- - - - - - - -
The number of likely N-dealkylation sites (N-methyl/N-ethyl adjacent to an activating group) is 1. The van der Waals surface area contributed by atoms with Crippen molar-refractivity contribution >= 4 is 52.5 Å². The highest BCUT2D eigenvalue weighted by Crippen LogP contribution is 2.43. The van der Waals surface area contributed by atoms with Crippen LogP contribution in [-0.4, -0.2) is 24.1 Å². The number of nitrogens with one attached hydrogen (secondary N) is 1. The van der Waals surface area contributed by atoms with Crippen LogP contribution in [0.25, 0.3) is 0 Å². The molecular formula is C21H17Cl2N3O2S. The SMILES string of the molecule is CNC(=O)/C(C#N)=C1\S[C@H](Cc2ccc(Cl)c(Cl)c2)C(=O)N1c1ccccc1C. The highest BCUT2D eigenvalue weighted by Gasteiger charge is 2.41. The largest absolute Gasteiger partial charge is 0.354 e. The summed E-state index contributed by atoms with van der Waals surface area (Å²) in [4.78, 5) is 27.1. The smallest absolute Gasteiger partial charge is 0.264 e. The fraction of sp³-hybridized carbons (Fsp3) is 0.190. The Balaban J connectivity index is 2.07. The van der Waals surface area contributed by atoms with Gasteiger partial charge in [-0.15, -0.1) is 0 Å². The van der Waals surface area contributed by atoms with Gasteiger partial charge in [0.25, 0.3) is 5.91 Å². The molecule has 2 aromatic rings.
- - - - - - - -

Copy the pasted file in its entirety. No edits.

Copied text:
The number of likely N-dealkylation sites (N-methyl/N-ethyl adjacent to an activating group) is 1. The van der Waals surface area contributed by atoms with Crippen molar-refractivity contribution >= 4 is 52.5 Å². The highest BCUT2D eigenvalue weighted by Crippen LogP contribution is 2.43. The van der Waals surface area contributed by atoms with Crippen LogP contribution in [-0.4, -0.2) is 24.1 Å². The number of nitrogens with one attached hydrogen (secondary N) is 1. The van der Waals surface area contributed by atoms with Crippen LogP contribution in [0.25, 0.3) is 0 Å². The molecular formula is C21H17Cl2N3O2S. The SMILES string of the molecule is CNC(=O)/C(C#N)=C1\S[C@H](Cc2ccc(Cl)c(Cl)c2)C(=O)N1c1ccccc1C. The highest BCUT2D eigenvalue weighted by Gasteiger charge is 2.41. The largest absolute Gasteiger partial charge is 0.354 e. The summed E-state index contributed by atoms with van der Waals surface area (Å²) in [4.78, 5) is 27.1. The smallest absolute Gasteiger partial charge is 0.264 e. The fraction of sp³-hybridized carbons (Fsp3) is 0.190. The Balaban J connectivity index is 2.07. The van der Waals surface area contributed by atoms with Gasteiger partial charge in [-0.15, -0.1) is 0 Å². The van der Waals surface area contributed by atoms with Gasteiger partial charge in [0.25, 0.3) is 5.91 Å². The molecule has 2 aromatic rings.